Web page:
Bloomberg News

Offshore Wind ‘Moon Landing’ May Spur Development in U.S. Waters

October 13, 2011

Oct. 13 (Bloomberg) -- The U.S. needs its own version of Alpha Ventus, the first offshore wind project in Germany, to push the industry on this side of the Atlantic, wind developers and officials said.

There are almost a dozen wind farms planned for U.S. waters and none have begun construction. One, Cape Wind in Massachusetts, has been in the works for a decade and it’s still not clear when the first turbines may be installed.

Completing a project off U.S. shores would show that developers can complete the permitting and financing processes and may provide a needed spark to the industry, said executives from Europe’s offshore energy industry and supporters of land- based wind farms in the U.S.

Alpha Ventus was “like Germany’s moon landing,” said Jens Eckhoff, president of the German Offshore Foundation.

E.ON AG, Vattenfall Europe AG and the German utility EWE AG invested 250 million euros ($333 million) to install Alpha Ventus’s 12 turbines about 45 kilometers (28 miles) off the German coast. They went into operation in April 2010, giving the country’s developers confidence to plan additional projects in the North Sea.

“The U.S. needs a similar project to be an international showpiece,” Eckhoff said yesterday during a panel at the American Wind Energy Association Offshore Wind 2011 Conference in Baltimore.

More than 1,200 megawatts of offshore wind capacity was installed worldwide last year, and total capacity is expected to reach 20 gigawatts in 2015, according to Bloomberg New Energy Finance. Of that, 658 megawatts will be in the U.S.

Finding ‘Gold’

Offshore wind is a potential gold mine, said Chet Culver, who was governor of Iowa from 2007 to 2011. Iowa is the second- largest source of wind power in the U.S. after Texas and gets as much as 20 percent of its energy from turbines. “You’ve got to build the infrastructure to get to the gold,” he said in an interview.

The U.S. announced the first offshore lease at the AWEA event last year, for Cape Wind, and the second may be issued “within months, maybe within weeks,” Interior Secretary Ken Salazar said at the conference. As many as five offshore wind permits may be approved within a year, he said.

Salazar and Energy Secretary Steven Chu set in February a goal of 10 gigawatts of offshore wind capacity in the U.S. by 2020 and 54 gigawatts by 2030.

Siemens Deal

Turbine companies and developers are already striking supply deals.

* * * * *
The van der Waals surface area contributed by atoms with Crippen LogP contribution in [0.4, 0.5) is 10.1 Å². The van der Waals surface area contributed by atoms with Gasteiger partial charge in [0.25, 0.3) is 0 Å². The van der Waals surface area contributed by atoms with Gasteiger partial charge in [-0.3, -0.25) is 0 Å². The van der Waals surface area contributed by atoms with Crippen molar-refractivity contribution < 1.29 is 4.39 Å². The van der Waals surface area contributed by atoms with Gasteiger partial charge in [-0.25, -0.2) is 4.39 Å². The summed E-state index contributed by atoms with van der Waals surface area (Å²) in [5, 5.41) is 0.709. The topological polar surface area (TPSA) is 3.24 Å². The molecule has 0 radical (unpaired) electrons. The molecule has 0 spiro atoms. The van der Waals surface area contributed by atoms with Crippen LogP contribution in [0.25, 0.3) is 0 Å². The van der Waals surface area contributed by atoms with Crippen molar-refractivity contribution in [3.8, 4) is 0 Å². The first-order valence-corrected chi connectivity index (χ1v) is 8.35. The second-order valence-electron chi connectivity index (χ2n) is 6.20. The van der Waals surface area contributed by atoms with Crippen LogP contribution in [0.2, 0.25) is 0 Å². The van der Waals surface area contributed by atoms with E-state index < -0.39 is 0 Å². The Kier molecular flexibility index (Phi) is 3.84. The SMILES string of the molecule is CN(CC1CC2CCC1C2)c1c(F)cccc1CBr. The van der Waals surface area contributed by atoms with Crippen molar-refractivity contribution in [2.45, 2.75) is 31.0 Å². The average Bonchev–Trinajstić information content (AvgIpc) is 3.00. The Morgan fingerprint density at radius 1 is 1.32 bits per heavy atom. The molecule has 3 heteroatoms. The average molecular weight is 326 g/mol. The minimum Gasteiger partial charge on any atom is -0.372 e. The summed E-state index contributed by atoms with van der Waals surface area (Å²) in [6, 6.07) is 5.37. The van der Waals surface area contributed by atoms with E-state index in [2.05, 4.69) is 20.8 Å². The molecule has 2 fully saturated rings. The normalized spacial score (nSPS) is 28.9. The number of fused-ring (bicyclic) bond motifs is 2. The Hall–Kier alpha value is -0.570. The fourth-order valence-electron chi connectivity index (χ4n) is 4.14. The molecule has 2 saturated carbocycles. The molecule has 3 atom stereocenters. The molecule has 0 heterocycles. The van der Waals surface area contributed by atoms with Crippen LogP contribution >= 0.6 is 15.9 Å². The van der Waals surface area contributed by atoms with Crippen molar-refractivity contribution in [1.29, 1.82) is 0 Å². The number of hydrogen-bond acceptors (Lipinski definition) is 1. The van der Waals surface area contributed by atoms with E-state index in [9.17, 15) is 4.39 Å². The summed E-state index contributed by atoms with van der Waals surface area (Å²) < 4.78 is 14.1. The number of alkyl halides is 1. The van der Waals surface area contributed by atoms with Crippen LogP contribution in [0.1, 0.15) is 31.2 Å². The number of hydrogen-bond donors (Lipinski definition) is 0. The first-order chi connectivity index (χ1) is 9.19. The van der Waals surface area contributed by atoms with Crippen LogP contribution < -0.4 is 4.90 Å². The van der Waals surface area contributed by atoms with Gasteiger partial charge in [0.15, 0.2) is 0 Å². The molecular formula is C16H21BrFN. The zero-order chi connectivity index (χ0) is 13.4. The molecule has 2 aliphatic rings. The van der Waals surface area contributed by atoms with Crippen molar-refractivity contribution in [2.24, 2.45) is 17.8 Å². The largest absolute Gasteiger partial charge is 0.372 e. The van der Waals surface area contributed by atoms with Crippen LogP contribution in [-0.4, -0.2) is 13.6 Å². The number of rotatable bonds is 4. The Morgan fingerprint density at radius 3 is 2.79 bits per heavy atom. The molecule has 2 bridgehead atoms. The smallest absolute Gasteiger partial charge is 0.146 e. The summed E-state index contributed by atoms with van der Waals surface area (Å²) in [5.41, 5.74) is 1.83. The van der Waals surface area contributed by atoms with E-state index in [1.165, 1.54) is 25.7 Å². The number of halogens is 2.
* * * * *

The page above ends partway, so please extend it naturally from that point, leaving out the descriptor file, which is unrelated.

Siemens AG, the world’s largest offshore wind-turbine maker, has agreed to provide both financing and equipment for Cape Wind, the $2.6 billion project off Cape Cod that may have as much as 468 megawatts of capacity.

Deepwater Wind LLC announced Oct. 11 that it will buy five of Siemens’s 6-megawatt offshore wind turbines for the Block Island Wind Farm it’s planning 3 miles southeast of Block Island, Rhode Island.

The sale “shows that the offshore wind industry is gaining momentum in the U.S.,” Mark Albenze, chief executive officer of the Americas for Siemens Energy’s Wind Power Division, said in Providence, Rhode Island-based Deepwater’s announcement.

Sea-based wind power may become a major source of jobs and revenue, said John Breckenridge, a New York-based managing director of Good Energies Capital Inc. The Swiss renewable energy investment company is one of the backers of the Atlantic Wind Connection, an undersea transmission line that’s planned to carry power from offshore wind farm to Mid-Atlantic states from New York to Virginia.

‘Complicated Financing’

“There is this huge opportunity in the Mid-Atlantic to create this 20-year, multibillion dollar industry,” Breckenridge said yesterday in an interview. “The first offshore wind projects will require complicated financing,” and once one is complete, a lot of people will be interested in investing in the industry, he said.

Marubeni Corp. and Google Inc. are also backing the Atlantic Wind Connection, a $5 billion project that may eventually carry as much as 7,000 megawatts. “This solves transmission issues and those of offshore wind,” Rick Needham, Google’s director of green business operations, said in a joint interview with Breckenridge. “Kick-starting an industry is not something you do overnight.”

--Editors: Will Wade, Charles Siler

To contact the reporter on this story: Ehren Goossens in New York at egoossens1@bloomberg.net

To contact the editor responsible for this story: Reed Landberg at landberg@bloomberg.net


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